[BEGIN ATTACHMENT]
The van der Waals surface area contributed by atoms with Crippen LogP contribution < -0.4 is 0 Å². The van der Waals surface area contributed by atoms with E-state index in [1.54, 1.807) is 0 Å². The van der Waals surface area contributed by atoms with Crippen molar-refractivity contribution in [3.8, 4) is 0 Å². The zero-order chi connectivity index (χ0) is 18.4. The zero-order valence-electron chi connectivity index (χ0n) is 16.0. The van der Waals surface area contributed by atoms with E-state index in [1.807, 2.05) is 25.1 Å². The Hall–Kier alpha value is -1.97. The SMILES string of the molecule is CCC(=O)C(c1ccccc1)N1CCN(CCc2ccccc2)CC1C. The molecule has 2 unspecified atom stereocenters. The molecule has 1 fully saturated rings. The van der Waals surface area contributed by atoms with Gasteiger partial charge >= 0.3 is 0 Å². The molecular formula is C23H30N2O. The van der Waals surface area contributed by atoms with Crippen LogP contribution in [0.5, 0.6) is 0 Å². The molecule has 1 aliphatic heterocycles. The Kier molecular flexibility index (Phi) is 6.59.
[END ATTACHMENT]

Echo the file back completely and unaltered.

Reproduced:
The van der Waals surface area contributed by atoms with Crippen LogP contribution < -0.4 is 0 Å². The van der Waals surface area contributed by atoms with E-state index in [1.54, 1.807) is 0 Å². The van der Waals surface area contributed by atoms with Crippen molar-refractivity contribution in [3.8, 4) is 0 Å². The zero-order chi connectivity index (χ0) is 18.4. The zero-order valence-electron chi connectivity index (χ0n) is 16.0. The van der Waals surface area contributed by atoms with E-state index in [1.807, 2.05) is 25.1 Å². The Hall–Kier alpha value is -1.97. The SMILES string of the molecule is CCC(=O)C(c1ccccc1)N1CCN(CCc2ccccc2)CC1C. The molecule has 2 unspecified atom stereocenters. The molecule has 1 fully saturated rings. The van der Waals surface area contributed by atoms with Gasteiger partial charge >= 0.3 is 0 Å². The molecular formula is C23H30N2O. The van der Waals surface area contributed by atoms with Crippen LogP contribution in [0.5, 0.6) is 0 Å². The molecule has 1 aliphatic heterocycles. The Kier molecular flexibility index (Phi) is 6.59.